The important legal issue in this test case was to determine the true meaning and effect of the terms of insurance policies that were sold to employers at a time when workers were being negligently exposed to asbestos.
Until 2006, employers’ insurers had always accepted that the policies meant that an insurer on cover at the time of the asbestos exposure would pay the claim even though the worker developed mesothelioma many decades later.
Following a Court of Appeal decision in a Public Liability insurance claim in 2006, a number of employers’ insurers decided to refuse to pay out in mesothelioma claims. Those insurers were Builders Accident Insurance (BAI), Independent Insurance Company Limited (IICL), Excess Insurance Company Limited (EICL) and Municipal Mutual Insurance (MMI). They argued that, despite the universal custom and practice that had always operated throughout the Employers Liability market, the policies really meant that the insurer was not liable if the mesothelioma developed after the period of insurance cover ended.
The terms of the insurance, or “policy triggers”, in dispute were:
BAI “Injuries sustained or disease contracted... during the period of insurance”
IICL “During the period of insurance... shall sustain bodily injury or disease”
EICL “During the period of indemnity shall sustain [any] personal injury by accident or disease”
MMI 1 “Shall sustain any personal injury by accident or disease”
MMI 2 “Shall sustain any bodily injury or disease”
MMI 3 “Bodily injury or disease...suffered... when such injury or disease... is sustained or contracted during the currency of [the] policy”
The central issue the court had to decide was whether the policy trigger was:
a) the inhalation/exposure to asbestos, or
b) the development of the mesothelioma tumour some 40 or more years later.
The most experienced and distinguished experts in the field of asbestos-related disease gave medical evidence at the trial. The court decided that, at the date of inhalation of/exposure to asbestos there is no injury and there is no disease – and even if there were, it was not actionable.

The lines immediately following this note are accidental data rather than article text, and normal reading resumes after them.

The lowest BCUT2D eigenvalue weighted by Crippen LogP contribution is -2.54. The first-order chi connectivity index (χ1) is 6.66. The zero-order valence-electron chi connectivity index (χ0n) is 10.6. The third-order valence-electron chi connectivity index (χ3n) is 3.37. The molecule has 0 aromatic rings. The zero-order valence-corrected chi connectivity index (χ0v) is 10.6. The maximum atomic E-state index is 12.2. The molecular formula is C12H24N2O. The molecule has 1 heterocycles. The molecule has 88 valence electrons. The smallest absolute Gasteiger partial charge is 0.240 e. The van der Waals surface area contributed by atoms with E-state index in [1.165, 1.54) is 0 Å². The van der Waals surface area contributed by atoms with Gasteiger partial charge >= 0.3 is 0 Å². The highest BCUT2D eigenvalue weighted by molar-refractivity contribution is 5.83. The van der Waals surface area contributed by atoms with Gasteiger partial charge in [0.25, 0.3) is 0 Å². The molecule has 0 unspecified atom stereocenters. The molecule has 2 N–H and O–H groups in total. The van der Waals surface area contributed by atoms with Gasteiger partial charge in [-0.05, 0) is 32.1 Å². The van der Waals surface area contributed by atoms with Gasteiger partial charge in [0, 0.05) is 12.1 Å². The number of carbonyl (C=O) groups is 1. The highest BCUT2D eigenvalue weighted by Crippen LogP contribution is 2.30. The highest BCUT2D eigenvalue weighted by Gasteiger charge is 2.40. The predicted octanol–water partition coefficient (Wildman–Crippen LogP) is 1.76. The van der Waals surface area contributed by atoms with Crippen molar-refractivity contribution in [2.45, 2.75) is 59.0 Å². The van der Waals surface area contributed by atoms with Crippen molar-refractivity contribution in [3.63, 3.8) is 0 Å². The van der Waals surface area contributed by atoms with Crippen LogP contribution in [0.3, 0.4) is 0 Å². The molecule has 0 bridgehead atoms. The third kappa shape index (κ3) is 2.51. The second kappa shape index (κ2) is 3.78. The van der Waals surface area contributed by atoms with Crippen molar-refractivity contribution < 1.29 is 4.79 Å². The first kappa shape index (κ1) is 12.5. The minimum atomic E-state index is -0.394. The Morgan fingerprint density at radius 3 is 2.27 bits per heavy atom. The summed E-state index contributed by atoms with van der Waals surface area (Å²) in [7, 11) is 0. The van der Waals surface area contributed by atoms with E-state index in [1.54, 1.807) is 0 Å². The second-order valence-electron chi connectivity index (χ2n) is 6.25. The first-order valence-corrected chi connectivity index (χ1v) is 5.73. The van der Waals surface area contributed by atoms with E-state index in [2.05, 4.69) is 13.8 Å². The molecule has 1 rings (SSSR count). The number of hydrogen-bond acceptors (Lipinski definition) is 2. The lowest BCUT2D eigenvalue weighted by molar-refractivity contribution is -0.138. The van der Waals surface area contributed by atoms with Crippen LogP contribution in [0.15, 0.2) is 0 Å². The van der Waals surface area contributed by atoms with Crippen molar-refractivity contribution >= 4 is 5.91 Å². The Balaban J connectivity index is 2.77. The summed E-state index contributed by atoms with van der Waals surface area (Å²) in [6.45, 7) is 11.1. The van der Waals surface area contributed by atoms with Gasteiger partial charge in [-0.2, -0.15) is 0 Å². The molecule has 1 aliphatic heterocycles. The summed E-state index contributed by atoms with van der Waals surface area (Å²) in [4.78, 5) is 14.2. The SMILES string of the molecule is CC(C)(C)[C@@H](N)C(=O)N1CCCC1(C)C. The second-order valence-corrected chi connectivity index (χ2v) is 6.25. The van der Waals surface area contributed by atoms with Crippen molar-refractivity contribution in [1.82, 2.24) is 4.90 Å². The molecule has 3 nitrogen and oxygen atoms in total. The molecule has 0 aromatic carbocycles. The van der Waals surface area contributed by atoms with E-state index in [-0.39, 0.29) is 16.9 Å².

Custom and Practice
The court heard witness evidence from insurers, underwriters, and claims managers. One director of MMI who gave evidence acknowledged that his bonus would be affected by the outcome of the case and that up to £90 million in reserves that had been set aside to pay mesothelioma claims would be released if MMI won.
The court decided that the practice of paying mesothelioma claims on policies covering inhalation/exposure was universal throughout the Employers Liability insurance industry prior to 2006. However, it decided the practice was not binding between insurer and employer and did not constitute "usage" to be incorporated into the insurance contract.
Interpretation of the Insurance Policies
The interpretation, as a matter of law, must be consistent with the factual background, the ordinary and natural meaning of the words used in the policies and the commercial purpose of the insurance. The court also considered what Parliament had intended when it introduced the Employers Liability (Compulsory Insurance) Act 1969 by requiring employers to insure and maintain insurance in relation to employees’ bodily injury and disease
After a trial lasting two full calendar months of evidence and exhaustive legal argument, including 10 days of opening and nine days of closing submissions, the High Court has decided in a judgment running to over 100 pages that the words “sustain/contract” mean “be caused” and “sustained/contracted” mean “caused”.
The conclusion that injury is sustained when it is caused and disease is contracted when it is caused means that the insurance policies in dispute respond to claims against insurers where employers are liable on the basis of inhalation/exposure to asbestos during the policy period.
The technical legal arguments the insurers raised to avoid paying mesothelioma claims have been defeated for the time being. The insurers are likely to seek permission to appeal. Further guidance will be given as soon as the position becomes clear.
In the meantime the decision of the High Court is to be commended as a victory for fairness, justice and common sense in which the support of the trade union Unite has played a pivotal role.